'It's about time' Biden's abuse of power got pegged

'It's about time' Biden's abuse of power got pegged

'It's about time' Biden's abuse of power got pegged

An attorney says last week's "spot-on" order blocking President Biden's attempt to endanger women and girls has already gotten the ball rolling.

The policy, which expands federal Title IX civil rights protections to LGBTQ+ students to provide what the Biden administration calls protections for LGBTQ+ students, was set to take hold in August but was temporarily blocked last Thursday by U.S. District Judge Terry A. Doughty.

Since 1972, Title IX has stated that no person in the United States shall, on the basis of sex, be excluded from participation in, be denied the benefits of, or be subjected to discrimination under any education program or activity receiving federal financial assistance.

Biden's rule change redefines the word "sex" to include "gender identity."

"As a condition of receiving federal funds, all federally funded schools are obligated to comply with these final regulations, and we look forward to working with school communities all across the country to ensure the Title IX guarantee of nondiscrimination in school is every student's experience," a Biden spokesman said earlier this year.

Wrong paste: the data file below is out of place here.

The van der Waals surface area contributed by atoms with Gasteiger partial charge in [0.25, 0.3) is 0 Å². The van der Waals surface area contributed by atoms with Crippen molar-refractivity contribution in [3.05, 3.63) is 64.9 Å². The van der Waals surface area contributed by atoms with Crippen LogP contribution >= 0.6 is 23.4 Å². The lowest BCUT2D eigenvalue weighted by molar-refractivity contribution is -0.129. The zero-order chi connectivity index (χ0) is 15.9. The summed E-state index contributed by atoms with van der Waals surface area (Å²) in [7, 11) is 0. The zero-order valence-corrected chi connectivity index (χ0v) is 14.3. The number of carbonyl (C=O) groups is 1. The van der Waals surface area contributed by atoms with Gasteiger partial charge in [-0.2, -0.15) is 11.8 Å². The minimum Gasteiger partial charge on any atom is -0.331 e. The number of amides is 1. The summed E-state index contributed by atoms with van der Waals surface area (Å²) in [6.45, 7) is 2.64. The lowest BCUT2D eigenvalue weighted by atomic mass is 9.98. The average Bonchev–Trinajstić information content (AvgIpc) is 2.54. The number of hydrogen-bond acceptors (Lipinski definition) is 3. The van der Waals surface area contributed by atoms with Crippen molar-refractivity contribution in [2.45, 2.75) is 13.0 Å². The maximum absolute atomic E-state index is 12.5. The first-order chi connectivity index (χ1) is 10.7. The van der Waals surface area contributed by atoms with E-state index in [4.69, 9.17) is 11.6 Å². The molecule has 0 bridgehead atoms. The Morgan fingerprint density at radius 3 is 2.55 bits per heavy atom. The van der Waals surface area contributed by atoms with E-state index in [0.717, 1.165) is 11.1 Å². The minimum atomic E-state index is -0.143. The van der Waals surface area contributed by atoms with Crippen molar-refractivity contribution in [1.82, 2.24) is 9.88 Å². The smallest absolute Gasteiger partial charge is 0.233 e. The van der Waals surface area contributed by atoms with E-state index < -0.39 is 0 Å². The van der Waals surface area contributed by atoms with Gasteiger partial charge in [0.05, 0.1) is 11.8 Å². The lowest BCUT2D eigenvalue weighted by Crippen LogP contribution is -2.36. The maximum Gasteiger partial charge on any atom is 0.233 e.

Perry, Sarah Parshall (Heritage) Perry

But the change has encountered a swarm of legal challenges, and now, the Trump appointee has ruled it is an abuse of power and a "threat to democracy" – terminology those on the Left frequently use against Republicans and conservatives who question or challenge their initiatives.

"It's about time, honestly," responds attorney Sarah Parshall Perry of The Heritage Foundation. "The opinion from Judge Doughty … was spectacularly spot on."

The Education Department, which defended the rule, is reviewing the judge's order, but Perry does not see the need.

"When it comes to his legal analysis, [Judge Doughty] found that the rule was a violation of the First Amendment Free Speech Clause, its Free Exercise Clause," she relays. "It violated the Administrative Procedure Act; it was arbitrary and capricious."

Doughty's order blocks the rule in Louisiana, which filed a challenge to the rule in April, and in Mississippi, Montana, and Idaho, which joined the lawsuit.

This week, U.S. District Judge Danny C. Reeves dealt the rule another blow, referring to it as "arbitrary in the truest sense of the word" and granting a preliminary injunction against it in Kentucky, Indiana, Ohio, Tennessee, Virginia, and West Virginia.

Perry predicts other federal circuit courts will likewise throw the book at the Biden administration's terrible exercise of executive and regulatory authority.